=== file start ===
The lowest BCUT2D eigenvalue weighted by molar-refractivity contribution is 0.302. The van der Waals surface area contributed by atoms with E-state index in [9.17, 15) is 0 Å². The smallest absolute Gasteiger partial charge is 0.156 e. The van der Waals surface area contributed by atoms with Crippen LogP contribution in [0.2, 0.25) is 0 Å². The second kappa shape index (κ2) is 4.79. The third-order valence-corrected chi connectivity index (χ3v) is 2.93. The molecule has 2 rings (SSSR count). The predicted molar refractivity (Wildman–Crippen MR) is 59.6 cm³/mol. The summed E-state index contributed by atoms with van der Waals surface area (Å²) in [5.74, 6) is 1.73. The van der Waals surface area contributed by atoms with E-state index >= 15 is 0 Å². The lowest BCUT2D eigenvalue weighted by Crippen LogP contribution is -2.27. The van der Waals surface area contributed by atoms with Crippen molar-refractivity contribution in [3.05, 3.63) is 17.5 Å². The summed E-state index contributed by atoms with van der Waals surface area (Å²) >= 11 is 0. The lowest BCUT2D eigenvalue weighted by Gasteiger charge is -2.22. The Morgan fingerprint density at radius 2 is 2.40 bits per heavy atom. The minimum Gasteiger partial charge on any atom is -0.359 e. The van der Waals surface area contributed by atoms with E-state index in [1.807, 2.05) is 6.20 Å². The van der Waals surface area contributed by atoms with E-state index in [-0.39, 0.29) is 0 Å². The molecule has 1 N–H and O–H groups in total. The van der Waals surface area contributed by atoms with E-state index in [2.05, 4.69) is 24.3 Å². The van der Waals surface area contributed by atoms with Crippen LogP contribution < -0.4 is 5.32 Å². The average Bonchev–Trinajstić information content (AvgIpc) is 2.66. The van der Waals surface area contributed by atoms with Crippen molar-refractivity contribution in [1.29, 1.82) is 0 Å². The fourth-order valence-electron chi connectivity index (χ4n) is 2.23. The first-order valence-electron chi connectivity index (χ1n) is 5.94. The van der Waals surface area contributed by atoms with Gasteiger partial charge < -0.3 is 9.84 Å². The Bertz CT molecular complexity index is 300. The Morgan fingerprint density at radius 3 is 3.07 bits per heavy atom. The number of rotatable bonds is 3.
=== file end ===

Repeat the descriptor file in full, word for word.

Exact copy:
The lowest BCUT2D eigenvalue weighted by molar-refractivity contribution is 0.302. The van der Waals surface area contributed by atoms with E-state index in [9.17, 15) is 0 Å². The smallest absolute Gasteiger partial charge is 0.156 e. The van der Waals surface area contributed by atoms with Crippen LogP contribution in [0.2, 0.25) is 0 Å². The second kappa shape index (κ2) is 4.79. The third-order valence-corrected chi connectivity index (χ3v) is 2.93. The molecule has 2 rings (SSSR count). The predicted molar refractivity (Wildman–Crippen MR) is 59.6 cm³/mol. The summed E-state index contributed by atoms with van der Waals surface area (Å²) in [5.74, 6) is 1.73. The van der Waals surface area contributed by atoms with E-state index >= 15 is 0 Å². The lowest BCUT2D eigenvalue weighted by Crippen LogP contribution is -2.27. The van der Waals surface area contributed by atoms with Crippen molar-refractivity contribution in [3.05, 3.63) is 17.5 Å². The summed E-state index contributed by atoms with van der Waals surface area (Å²) >= 11 is 0. The lowest BCUT2D eigenvalue weighted by Gasteiger charge is -2.22. The Morgan fingerprint density at radius 2 is 2.40 bits per heavy atom. The minimum Gasteiger partial charge on any atom is -0.359 e. The van der Waals surface area contributed by atoms with E-state index in [1.807, 2.05) is 6.20 Å². The van der Waals surface area contributed by atoms with E-state index in [-0.39, 0.29) is 0 Å². The molecule has 1 N–H and O–H groups in total. The van der Waals surface area contributed by atoms with E-state index in [2.05, 4.69) is 24.3 Å². The van der Waals surface area contributed by atoms with Crippen LogP contribution < -0.4 is 5.32 Å². The average Bonchev–Trinajstić information content (AvgIpc) is 2.66. The van der Waals surface area contributed by atoms with Crippen molar-refractivity contribution in [1.29, 1.82) is 0 Å². The fourth-order valence-electron chi connectivity index (χ4n) is 2.23. The first-order valence-electron chi connectivity index (χ1n) is 5.94. The van der Waals surface area contributed by atoms with Gasteiger partial charge < -0.3 is 9.84 Å². The Bertz CT molecular complexity index is 300. The Morgan fingerprint density at radius 3 is 3.07 bits per heavy atom. The number of rotatable bonds is 3.